I expected The Blue Girl to be weird and whimsical, to give life to some of the magical possibilities that lie dormant just under the surface of our everyday. I did not expect it to be sad. But it was. Sad and weird and whimsical. All.
The Blue Girl is about so much. It is about a blue girl that most of the town doesn’t believe exists. A blue girl who eats secrets baked into moon pies. It is also about mothers and daughters and their inability to connect with one another, about the pain of adolescence, about emotionally distant husbands and fathers, about brothers who need to be cared for. Most of all it is about the feeling that we’ve all felt at some point, that life started out full of possibility, but one by one those possibilities fell away until there is only one unsatisfactory possibility remaining.
In a small lake town that caters to tourists for one season out of the year and where nothing much ever happens during the other three, something magical happens and maybe, just maybe, creates some new possibilities for the women and girls in three families.
Things I liked about this book:
- The story contains magical elements, but it is in all other ways realistic and the blue girl’s appearance in the lives of the characters is unsettling to them. They treat her with a wary reverence that feels like a reasonable response to the emergence of something supernatural in their otherwise ordinary lives.
- The chapters are told by each of the women and girls in the story alternating between mother and daughter. This book is (not subtly at all) about the mother-daughter relationship. Having the story told in generational order was neat.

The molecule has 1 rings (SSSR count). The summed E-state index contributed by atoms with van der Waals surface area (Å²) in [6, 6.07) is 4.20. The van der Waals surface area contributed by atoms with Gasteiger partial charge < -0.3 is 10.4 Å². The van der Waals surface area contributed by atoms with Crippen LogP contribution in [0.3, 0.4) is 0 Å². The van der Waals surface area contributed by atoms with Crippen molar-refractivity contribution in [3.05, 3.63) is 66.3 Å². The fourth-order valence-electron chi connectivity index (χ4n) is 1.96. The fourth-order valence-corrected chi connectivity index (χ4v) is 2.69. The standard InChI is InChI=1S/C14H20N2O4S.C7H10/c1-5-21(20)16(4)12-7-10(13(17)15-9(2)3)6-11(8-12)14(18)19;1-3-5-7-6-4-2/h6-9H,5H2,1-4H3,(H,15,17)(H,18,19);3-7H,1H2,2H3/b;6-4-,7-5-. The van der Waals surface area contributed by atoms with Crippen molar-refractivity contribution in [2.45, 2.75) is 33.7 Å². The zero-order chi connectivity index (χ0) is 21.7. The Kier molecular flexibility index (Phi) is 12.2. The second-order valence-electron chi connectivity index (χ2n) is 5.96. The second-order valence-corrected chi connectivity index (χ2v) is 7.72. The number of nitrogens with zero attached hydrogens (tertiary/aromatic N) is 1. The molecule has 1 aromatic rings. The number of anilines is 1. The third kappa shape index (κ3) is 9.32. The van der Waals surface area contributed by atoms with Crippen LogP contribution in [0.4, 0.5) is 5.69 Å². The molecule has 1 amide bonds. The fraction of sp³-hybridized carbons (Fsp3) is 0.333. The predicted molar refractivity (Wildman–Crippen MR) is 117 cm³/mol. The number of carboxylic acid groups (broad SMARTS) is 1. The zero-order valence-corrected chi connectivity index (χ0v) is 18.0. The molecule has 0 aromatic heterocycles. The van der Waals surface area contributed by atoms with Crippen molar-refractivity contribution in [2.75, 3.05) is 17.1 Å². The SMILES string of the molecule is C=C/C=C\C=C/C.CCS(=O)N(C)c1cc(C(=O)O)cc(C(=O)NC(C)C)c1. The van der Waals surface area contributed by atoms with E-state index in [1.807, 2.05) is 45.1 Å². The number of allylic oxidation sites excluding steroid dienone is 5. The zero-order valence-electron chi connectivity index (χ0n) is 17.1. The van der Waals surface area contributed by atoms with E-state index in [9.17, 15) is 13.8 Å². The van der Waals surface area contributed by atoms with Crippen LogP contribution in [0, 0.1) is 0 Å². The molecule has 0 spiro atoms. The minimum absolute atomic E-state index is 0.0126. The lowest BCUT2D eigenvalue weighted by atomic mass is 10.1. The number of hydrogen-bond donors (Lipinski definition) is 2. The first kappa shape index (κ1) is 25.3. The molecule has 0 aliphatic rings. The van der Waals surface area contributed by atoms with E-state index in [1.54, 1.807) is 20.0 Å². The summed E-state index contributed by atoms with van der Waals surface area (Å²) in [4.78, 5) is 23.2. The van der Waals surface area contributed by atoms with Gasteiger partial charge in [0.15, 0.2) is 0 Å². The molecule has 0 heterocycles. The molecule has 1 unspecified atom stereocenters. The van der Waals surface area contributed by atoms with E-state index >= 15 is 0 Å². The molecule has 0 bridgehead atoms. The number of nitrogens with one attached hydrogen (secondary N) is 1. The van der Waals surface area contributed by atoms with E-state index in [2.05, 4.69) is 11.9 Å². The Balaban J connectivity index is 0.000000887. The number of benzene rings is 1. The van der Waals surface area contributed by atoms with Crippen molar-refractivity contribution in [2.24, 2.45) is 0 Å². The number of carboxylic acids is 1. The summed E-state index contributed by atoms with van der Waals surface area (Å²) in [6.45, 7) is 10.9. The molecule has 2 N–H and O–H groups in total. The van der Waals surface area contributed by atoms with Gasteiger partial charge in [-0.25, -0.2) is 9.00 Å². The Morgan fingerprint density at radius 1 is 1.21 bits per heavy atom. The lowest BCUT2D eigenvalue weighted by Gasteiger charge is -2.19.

- The men were secondary. I needed this right now. Not sure why.
Things I didn’t like about this book:
- I am not a genetics expert, but there was a statement about genetics that was so glaringly untrue that it disrupted my suspension of disbelief. It may seem silly that I am okay with baking secrets into moonpies, but not okay with the author not knowing that for a boy child the x chromosome has to come from the mother, but I’m not okay with it. sorry.
- The voice didn’t change enough from character to character. It wasn’t confusing at all, but I felt like Foos could have done a little more to distinguish the characters from one another. Especially the daughters. If there is an audiobook, I hope it is a multicast recording.
Overall, there was much more to like than not. This is the first book I have read by Laurie Foos, but it won’t be the last. The sadness spoke to me.
In other news… This was my very first ever eBook experience. I know that the rest of the world has been reading books on kindles and tablets n’at for years, but I am always a little slow to pick up new technology and I do so love the feel of a paper book in my hands. I liked this too though!
Next up for the kindle: The Orphan Master’s Son, by Adam Johnson
Next up for real books: North American Lake Monsters, but Nathan Ballingrud (I requested that my library purchase this book as it was not in their collection – super excited to read it.)